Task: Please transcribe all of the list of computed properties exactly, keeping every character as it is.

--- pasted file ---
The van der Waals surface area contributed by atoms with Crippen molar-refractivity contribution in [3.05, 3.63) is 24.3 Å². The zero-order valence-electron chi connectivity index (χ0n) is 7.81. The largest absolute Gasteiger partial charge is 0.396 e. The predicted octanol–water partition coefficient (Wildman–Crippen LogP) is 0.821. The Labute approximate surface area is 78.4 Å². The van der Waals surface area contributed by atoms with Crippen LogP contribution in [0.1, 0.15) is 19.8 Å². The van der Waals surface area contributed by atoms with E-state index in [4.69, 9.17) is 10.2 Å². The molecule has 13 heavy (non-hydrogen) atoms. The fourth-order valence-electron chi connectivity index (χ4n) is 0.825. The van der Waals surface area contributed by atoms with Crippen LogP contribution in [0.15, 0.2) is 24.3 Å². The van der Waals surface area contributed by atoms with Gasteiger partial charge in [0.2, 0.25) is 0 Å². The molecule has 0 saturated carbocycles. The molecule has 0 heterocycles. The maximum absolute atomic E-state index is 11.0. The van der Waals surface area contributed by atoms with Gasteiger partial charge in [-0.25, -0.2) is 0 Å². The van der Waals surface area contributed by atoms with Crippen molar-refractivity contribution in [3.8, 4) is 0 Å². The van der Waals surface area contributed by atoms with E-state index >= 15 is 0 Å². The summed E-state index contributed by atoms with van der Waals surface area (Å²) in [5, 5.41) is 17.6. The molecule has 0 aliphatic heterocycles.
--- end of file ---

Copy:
The van der Waals surface area contributed by atoms with Crippen molar-refractivity contribution in [3.05, 3.63) is 24.3 Å². The zero-order valence-electron chi connectivity index (χ0n) is 7.81. The largest absolute Gasteiger partial charge is 0.396 e. The predicted octanol–water partition coefficient (Wildman–Crippen LogP) is 0.821. The Labute approximate surface area is 78.4 Å². The van der Waals surface area contributed by atoms with Crippen LogP contribution in [0.1, 0.15) is 19.8 Å². The van der Waals surface area contributed by atoms with E-state index in [4.69, 9.17) is 10.2 Å². The molecule has 13 heavy (non-hydrogen) atoms. The fourth-order valence-electron chi connectivity index (χ4n) is 0.825. The van der Waals surface area contributed by atoms with Crippen LogP contribution in [0.15, 0.2) is 24.3 Å². The van der Waals surface area contributed by atoms with Gasteiger partial charge in [0.2, 0.25) is 0 Å². The molecule has 0 saturated carbocycles. The molecule has 0 heterocycles. The maximum absolute atomic E-state index is 11.0. The van der Waals surface area contributed by atoms with Gasteiger partial charge in [-0.25, -0.2) is 0 Å². The van der Waals surface area contributed by atoms with Crippen molar-refractivity contribution in [3.8, 4) is 0 Å². The van der Waals surface area contributed by atoms with E-state index >= 15 is 0 Å². The summed E-state index contributed by atoms with van der Waals surface area (Å²) in [5, 5.41) is 17.6. The molecule has 0 aliphatic heterocycles.